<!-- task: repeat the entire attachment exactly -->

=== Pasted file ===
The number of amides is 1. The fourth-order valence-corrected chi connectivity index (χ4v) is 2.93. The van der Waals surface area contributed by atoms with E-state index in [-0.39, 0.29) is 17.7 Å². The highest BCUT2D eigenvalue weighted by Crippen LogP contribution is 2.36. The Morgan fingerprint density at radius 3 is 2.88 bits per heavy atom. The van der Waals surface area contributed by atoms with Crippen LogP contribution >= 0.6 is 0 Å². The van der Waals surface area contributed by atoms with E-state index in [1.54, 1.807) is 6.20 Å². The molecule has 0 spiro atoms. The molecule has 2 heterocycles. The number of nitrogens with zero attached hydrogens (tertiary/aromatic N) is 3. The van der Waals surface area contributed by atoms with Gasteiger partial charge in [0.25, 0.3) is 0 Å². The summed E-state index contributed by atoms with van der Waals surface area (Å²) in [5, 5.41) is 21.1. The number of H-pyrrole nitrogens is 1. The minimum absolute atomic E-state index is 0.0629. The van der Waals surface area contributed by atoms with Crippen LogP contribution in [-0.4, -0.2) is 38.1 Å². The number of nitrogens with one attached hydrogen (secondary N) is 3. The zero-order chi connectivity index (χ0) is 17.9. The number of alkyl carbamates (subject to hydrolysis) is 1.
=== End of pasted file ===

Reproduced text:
The number of amides is 1. The fourth-order valence-corrected chi connectivity index (χ4v) is 2.93. The van der Waals surface area contributed by atoms with E-state index in [-0.39, 0.29) is 17.7 Å². The highest BCUT2D eigenvalue weighted by Crippen LogP contribution is 2.36. The Morgan fingerprint density at radius 3 is 2.88 bits per heavy atom. The van der Waals surface area contributed by atoms with Crippen LogP contribution >= 0.6 is 0 Å². The van der Waals surface area contributed by atoms with E-state index in [1.54, 1.807) is 6.20 Å². The molecule has 0 spiro atoms. The molecule has 2 heterocycles. The number of nitrogens with zero attached hydrogens (tertiary/aromatic N) is 3. The van der Waals surface area contributed by atoms with Gasteiger partial charge in [0.25, 0.3) is 0 Å². The summed E-state index contributed by atoms with van der Waals surface area (Å²) in [5, 5.41) is 21.1. The number of H-pyrrole nitrogens is 1. The minimum absolute atomic E-state index is 0.0629. The van der Waals surface area contributed by atoms with Crippen LogP contribution in [-0.4, -0.2) is 38.1 Å². The number of nitrogens with one attached hydrogen (secondary N) is 3. The zero-order chi connectivity index (χ0) is 17.9. The number of alkyl carbamates (subject to hydrolysis) is 1.